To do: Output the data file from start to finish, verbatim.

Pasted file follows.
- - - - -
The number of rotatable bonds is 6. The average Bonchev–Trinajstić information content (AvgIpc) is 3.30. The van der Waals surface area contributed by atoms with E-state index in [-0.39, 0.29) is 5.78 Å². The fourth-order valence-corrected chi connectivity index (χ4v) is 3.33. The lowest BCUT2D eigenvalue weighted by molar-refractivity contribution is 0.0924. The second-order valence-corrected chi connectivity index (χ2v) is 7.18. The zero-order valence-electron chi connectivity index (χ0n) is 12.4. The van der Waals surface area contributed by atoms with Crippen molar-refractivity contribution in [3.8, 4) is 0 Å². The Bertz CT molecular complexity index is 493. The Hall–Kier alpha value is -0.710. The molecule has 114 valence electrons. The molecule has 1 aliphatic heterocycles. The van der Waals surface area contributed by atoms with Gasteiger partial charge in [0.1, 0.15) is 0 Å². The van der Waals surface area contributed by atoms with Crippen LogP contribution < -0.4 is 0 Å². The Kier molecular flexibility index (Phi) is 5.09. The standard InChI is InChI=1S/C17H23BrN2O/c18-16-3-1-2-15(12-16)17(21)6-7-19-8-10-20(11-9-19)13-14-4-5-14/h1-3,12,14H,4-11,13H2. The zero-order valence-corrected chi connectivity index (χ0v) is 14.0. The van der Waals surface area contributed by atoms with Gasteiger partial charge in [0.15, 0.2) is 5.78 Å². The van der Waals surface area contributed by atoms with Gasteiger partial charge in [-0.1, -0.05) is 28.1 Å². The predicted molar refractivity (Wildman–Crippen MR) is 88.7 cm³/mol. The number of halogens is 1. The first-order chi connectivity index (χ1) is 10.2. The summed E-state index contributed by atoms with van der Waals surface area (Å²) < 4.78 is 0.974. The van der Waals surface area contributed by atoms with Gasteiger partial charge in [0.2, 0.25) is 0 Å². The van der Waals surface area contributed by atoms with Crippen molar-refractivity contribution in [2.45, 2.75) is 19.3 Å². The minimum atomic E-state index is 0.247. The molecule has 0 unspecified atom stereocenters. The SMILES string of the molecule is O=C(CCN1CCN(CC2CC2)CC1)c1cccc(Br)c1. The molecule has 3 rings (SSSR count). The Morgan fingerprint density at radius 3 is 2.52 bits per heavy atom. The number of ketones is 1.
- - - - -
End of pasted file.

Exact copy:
The number of rotatable bonds is 6. The average Bonchev–Trinajstić information content (AvgIpc) is 3.30. The van der Waals surface area contributed by atoms with E-state index in [-0.39, 0.29) is 5.78 Å². The fourth-order valence-corrected chi connectivity index (χ4v) is 3.33. The lowest BCUT2D eigenvalue weighted by molar-refractivity contribution is 0.0924. The second-order valence-corrected chi connectivity index (χ2v) is 7.18. The zero-order valence-electron chi connectivity index (χ0n) is 12.4. The van der Waals surface area contributed by atoms with Crippen molar-refractivity contribution in [3.8, 4) is 0 Å². The Bertz CT molecular complexity index is 493. The Hall–Kier alpha value is -0.710. The molecule has 114 valence electrons. The molecule has 1 aliphatic heterocycles. The van der Waals surface area contributed by atoms with Gasteiger partial charge in [0.1, 0.15) is 0 Å². The van der Waals surface area contributed by atoms with Crippen LogP contribution < -0.4 is 0 Å². The Kier molecular flexibility index (Phi) is 5.09. The standard InChI is InChI=1S/C17H23BrN2O/c18-16-3-1-2-15(12-16)17(21)6-7-19-8-10-20(11-9-19)13-14-4-5-14/h1-3,12,14H,4-11,13H2. The zero-order valence-corrected chi connectivity index (χ0v) is 14.0. The van der Waals surface area contributed by atoms with Gasteiger partial charge in [0.15, 0.2) is 5.78 Å². The van der Waals surface area contributed by atoms with Gasteiger partial charge in [-0.1, -0.05) is 28.1 Å². The predicted molar refractivity (Wildman–Crippen MR) is 88.7 cm³/mol. The number of halogens is 1. The first-order chi connectivity index (χ1) is 10.2. The summed E-state index contributed by atoms with van der Waals surface area (Å²) < 4.78 is 0.974. The van der Waals surface area contributed by atoms with Gasteiger partial charge in [0.2, 0.25) is 0 Å². The van der Waals surface area contributed by atoms with Crippen molar-refractivity contribution in [2.45, 2.75) is 19.3 Å². The minimum atomic E-state index is 0.247. The molecule has 0 unspecified atom stereocenters. The SMILES string of the molecule is O=C(CCN1CCN(CC2CC2)CC1)c1cccc(Br)c1. The molecule has 3 rings (SSSR count). The Morgan fingerprint density at radius 3 is 2.52 bits per heavy atom. The number of ketones is 1.